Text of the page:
Chemistry, transport and dry deposition of trace gases in the boundary layer over the tropical Atlantic Ocean and the Guyanas during the GABRIEL field campaign A. Stickler1,**, H. Fischer1, H. Bozem1, C. Gurk1, C. Schiller2, M. Martinez-Harder1, D. Kubistin1, H. Harder1, J. Williams1, G. Eerdekens1, N. Yassaa1, L. Ganzeveld1,*, R. Sander1, and J. Lelieveld1 1Department of Atmospheric Chemistry, Max Planck Institute for Chemistry, Mainz, Germany 2Department of Chemistry, York University, Toronto, Canada *now at: Department of Earth System Science, University Wageningen, The Netherlands **now at: Institute for Atmospheric and Climate Science, ETH Zürich, Switzerland
Abstract. We present a comparison of different Lagrangian and chemical box
model calculations with measurement data obtained during the GABRIEL campaign
over the tropical Atlantic Ocean and the Amazon rainforest in the Guyanas, October 2005.
Lagrangian modelling of boundary layer (BL) air constrained by measurements is used to derive a horizontal gradient
(≈5.6 pmol/mol km−1) of CO from the ocean to the
rainforest (east to west). This is significantly smaller than that derived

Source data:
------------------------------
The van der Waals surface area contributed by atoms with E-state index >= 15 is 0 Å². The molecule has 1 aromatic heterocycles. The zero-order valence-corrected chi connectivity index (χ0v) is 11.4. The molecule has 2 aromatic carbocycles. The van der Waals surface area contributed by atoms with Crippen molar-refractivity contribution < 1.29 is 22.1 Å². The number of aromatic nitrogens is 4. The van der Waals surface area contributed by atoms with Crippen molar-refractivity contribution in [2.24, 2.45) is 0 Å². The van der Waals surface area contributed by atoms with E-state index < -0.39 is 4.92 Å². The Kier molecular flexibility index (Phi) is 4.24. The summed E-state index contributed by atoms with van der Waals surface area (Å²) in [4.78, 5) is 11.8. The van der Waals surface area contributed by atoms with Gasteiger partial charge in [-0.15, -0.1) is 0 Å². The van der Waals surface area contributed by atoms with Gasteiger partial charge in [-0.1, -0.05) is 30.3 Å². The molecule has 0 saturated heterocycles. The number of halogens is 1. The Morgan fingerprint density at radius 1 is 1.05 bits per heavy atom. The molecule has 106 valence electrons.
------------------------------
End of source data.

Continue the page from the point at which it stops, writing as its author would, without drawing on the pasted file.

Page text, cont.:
from the measurements (16–48 pmol/mol km−1), indicating that photochemical
production from organic precursors alone cannot explain the observed strong gradient.
It appears that HCHO is overestimated by the Lagrangian and chemical box models,
which include dry deposition but not exchange with the free troposphere (FT).
The relatively short lifetime of HCHO implies substantial BL-FT
exchange. The mixing-in of FT air affected by African and South American
biomass burning at an estimated rate of 0.12 h−1 increases the CO
and decreases the HCHO mixing ratios, improving agreement with
measurements. A mean deposition velocity of 1.35 cm/s for H2O2
over the ocean as well as over the rainforest is deduced assuming BL-FT exchange
adequate to the results for CO. The measured increase of the organic peroxides
from the ocean to the rainforest (≈0.66 nmol/mol d−1)
is significantly overestimated by the Lagrangian model, even when
using high values for the deposition velocity and the entrainment rate.
Our results point at either heterogeneous loss of organic peroxides and/or
their radical precursors, underestimated photodissociation or missing reaction paths of peroxy radicals not
forming peroxides in isoprene chemistry. We calculate a mean integrated
daytime net ozone production (NOP) in the BL of (0.2±5.9) nmol/mol (ocean)
and (2.4±2.1) nmol/mol (rainforest). The NOP strongly correlates with NO
and has a positive tendency in the boundary layer over the rainforest.
Citation: Stickler, A., Fischer, H., Bozem, H., Gurk, C., Schiller, C., Martinez-Harder, M., Kubistin, D., Harder, H., Williams, J., Eerdekens, G., Yassaa, N., Ganzeveld, L., Sander, R., and Lelieveld, J.: Chemistry, transport and dry deposition of trace gases in the boundary layer over the tropical Atlantic Ocean and the Guyanas during the GABRIEL field campaign, Atmos. Chem. Phys., 7, 3933-3956, doi:10.5194/acp-7-3933-2007, 2007.